Chemical Properties of Organic Compounds

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  • 0:02 What Is a Chemical Property?
  • 1:28 Chemical Properties
  • 5:18 Lesson Summary
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Lesson Transcript
Instructor: Danielle Reid

Danielle has taught middle school science and has a doctorate degree in Environmental Health

What do combustion, halogenation, and the addition reaction have in common? They are all examples of chemical properties of organic compounds. Continue reading to learn about the chemical properties of organic compounds, identifying the most common ones.

What Is a Chemical Property?

Carbon dioxide is a well-known organic compound. We exhale it as our body converts inhaled air into usable oxygen. In our cars, carbon dioxide is released during a combustion process. In addition to coming from a variety of sources, did you know that this compound (and all others) has unique characteristics or qualities? We can refer to this as a property. Properties help us identify one compound (or substance) from another.

In science, there are two different types of properties: physical and chemical. Physical properties are the physical characteristics of a substance. They are observable qualities such as odor and smell.

A chemical property is the quality or behavior of a chemical that is observed during and after a chemical change. Keep in mind that this chemical change means the identity of a compound has changed. It is estimated that more than 10 million organic compounds exist. With so many organic compounds present, we can use their chemical properties (and other qualities) to classify them into functional groups.

A functional group is created by classifying organic compounds according to their structure and similar chemical and physical properties. Here are examples of three common functional groups. Keep in mind that a wide variety of chemical properties and functional groups exist. We will focus on select properties for these three commonly used functional groups.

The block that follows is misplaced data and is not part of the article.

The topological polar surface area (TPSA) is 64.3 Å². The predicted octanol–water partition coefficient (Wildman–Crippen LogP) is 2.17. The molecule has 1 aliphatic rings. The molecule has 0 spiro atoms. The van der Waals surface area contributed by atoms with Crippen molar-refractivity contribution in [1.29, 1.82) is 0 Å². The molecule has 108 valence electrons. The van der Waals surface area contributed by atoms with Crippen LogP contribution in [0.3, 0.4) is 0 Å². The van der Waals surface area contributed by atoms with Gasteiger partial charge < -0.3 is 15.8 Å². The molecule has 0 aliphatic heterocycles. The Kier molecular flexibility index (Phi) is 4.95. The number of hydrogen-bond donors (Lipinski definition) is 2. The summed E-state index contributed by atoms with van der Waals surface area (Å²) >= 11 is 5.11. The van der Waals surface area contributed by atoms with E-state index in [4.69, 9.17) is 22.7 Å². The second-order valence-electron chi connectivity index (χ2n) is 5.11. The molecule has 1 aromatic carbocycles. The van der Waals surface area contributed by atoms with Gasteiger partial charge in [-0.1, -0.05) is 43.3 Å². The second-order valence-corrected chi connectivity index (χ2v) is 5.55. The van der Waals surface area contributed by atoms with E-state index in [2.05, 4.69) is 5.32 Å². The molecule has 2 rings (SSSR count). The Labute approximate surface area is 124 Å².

functional group

Chemical Properties of Three Functional Groups


Commonly referred to as hydrocarbons, alkanes only contain single bonds linking each carbon and hydrogen atom together. In general, alkanes are reactive with other atoms and molecules. One chemical property of an alkane molecule is its ability to be combustible.

When you think of the word combustion, what first comes to mind? Maybe something that burns or explodes? Well, organic compounds can react with oxygen and release heat in the form of energy. This behavior is a type of chemical property called the heat of combustion. One major source of heat energy that we use comes from the combustion of alkanes.

Propane is an alkane commonly used to heat items such as our gas stoves and hot water tanks. When propane reacts with oxygen under certain conditions, the result is the formation of carbon dioxide, water, and heat. If you look at a chemical data sheet, you will see that propane's chemical property for the heat of combustion is 2220 kJ/mol. This number tells you that for every mole of gas burning, 2220 kJ of heat will be released in the form of energy. Mole is a type of scientific unit that helps us measure large volumes of atoms and/or molecules.

A second chemical property of alkanes is halogenation. Halogenation is a chemical reaction used to add a halogen to a compound. Halogens consist of five elements that are chemically related to one another: fluorine, chlorine, bromine, iodine, and astatine.

If we zap ultraviolet light or heat on an alkane molecule in the presence of a halogen, their interaction will cause one or more of the alkane's hydrogen atoms to be replaced with a halogen. By changing the chemical identity of an alkane when adding a halogen, we can classify this reaction as a type of chemical property. Shown is an example using methane and chlorine to form chloromethane.


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